Reaching Hempta, the first thing that I did was to pray. I found that I am not the first person doing that!  No one takes food on top at Hampta. They descend to lower mountains to open their food basket.  That is a sign of respect. 

The beauty of the pass is that it is a ‘bridge’ that one has to use to cross over to lower lands. And, for a trekker, it is an absolutely mesmerising sight to be at Hampta and keep watching the beauty of the Himalayas.  

As these mountains unfold, the sunlight plays a drama in colours across huge landscape. This is impossible to perceive. I have understood that green has millions of shades in Kerala. (I remember a friend of mine telling me about the beauty of the greens of Kerala. Ya, he is correct.) Nevertheless, Hampta tells me that the blacks, the browns and the blues too have millions of tones to enthral a wary trekker. What more than a million year old mountain can offer me? I tried to decipher the secret of it all... I stood with tears in my eyes. “What am I crying for? ” I probed myself. All my pride, all my strength, all my ‘what I am’ is just a figment to the glory and the might of God’s creation. Then there was a second question that troubled me...“God, why did you open up all this beauty to me?” Suddenly, I thought of all the blind...I thought of all those people who are unable to witness this physical magnificence of God’s glory... I thought of home and the people who make it happen in my life.

From Hempta, I was confused as to what to photograph. In fact, over powered by a surge of thoughts, I could not do justice to my camera. The enormous and mammoth gorges of the Spiti Valley kept me gasping for breath. With one strike in my heart, I stood with tears humble and contrite. My friends did a better work on their cameras.   

From Hampta, across Spiti Valley, the glorious Mt. Indrasan stands looking down on us. The Indrasan peak is 6400 m high. It is the most significant peak in sight. Beyond this peak, nuzzled deep in the mountain valley, India is proud to foster a unique and distinctive Buddhist culture found only in Tibet.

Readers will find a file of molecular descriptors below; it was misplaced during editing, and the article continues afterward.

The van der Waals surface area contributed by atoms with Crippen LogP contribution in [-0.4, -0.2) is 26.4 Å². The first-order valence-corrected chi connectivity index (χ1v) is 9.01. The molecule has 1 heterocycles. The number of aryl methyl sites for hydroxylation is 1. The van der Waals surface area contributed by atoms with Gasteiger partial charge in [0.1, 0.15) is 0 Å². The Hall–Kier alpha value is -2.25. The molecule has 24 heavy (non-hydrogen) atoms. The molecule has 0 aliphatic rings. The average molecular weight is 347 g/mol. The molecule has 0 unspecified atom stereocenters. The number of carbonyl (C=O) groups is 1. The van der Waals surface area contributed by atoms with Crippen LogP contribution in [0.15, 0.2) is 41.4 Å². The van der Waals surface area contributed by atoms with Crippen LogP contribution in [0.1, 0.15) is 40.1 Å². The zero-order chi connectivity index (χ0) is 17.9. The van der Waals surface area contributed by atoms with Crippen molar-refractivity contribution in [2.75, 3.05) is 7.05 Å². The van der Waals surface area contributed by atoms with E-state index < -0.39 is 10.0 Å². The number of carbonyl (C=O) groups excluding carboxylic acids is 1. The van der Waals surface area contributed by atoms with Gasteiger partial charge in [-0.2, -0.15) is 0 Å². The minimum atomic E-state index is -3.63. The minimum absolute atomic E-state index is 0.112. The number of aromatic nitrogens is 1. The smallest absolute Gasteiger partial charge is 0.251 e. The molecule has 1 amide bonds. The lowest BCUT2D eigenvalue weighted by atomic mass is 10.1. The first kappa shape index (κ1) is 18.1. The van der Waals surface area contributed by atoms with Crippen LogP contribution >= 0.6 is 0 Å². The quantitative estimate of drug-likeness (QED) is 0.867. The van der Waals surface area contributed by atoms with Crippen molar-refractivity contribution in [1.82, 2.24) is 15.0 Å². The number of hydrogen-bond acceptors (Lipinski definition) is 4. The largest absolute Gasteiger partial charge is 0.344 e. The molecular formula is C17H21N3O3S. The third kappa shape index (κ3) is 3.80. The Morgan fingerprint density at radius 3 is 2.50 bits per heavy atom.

The minuscule shaped trekkers set against the huge backdrop of the mountains reminded me of my own transient days on earth. 

As I humbly trekked across the Spiti, I thought how correct is the statement of Edmund Hillary when he said,
It is not the mountain we conquer but ourselves” .

Photo credits : Photos of Mt. Indrasan and most pictures of Spiti Valley were done by my friend and fellow trekker 'UC' (you see!).  

Monday, November 1

... the rich

“A rich person is not one who has the most, but one who needs the least”

Photos from the personal files.

...the flower

I find it good just to let my gaze wander, without any concern for time and without any attempt to force concentration. Gradually one part of the mountain terrain catches my attention...or a lone fellow trekker trekking far away, or a strange looking rock. My scattered thoughts come to focus on a single experience and then drive deeper and deeper into that one reality... to glimpse the universe in a grain of sand.

Oftentimes, the result is that some small wild flower or a leaf at my feet (that I had not even noticed before) absorbs my attention. The flower, standing all alone looks so cut off... so deserted. I suddenly wants to adopt her...and be her Godfather... I tell her, “ Yes, I have noticed your beauty and pride.”

I wonder if this is the best manner to place my hands on her shoulders!!  
I am at peace!  


What am I tagged with?

It is always imperative that the objects he uses intimately distinguish each person. Often the attire distinguishes people. Else, it is the wallet, pen or a bag that distinguishes him. Cartoonists have an eye to pick the most distinguishing and visible character of a person. Then they will tag him with it. If tangible elements are lacking in a personality, then intangible elements are looked into : like the slang he uses or the twist in his language.

In a trek, guess what am I tagged with?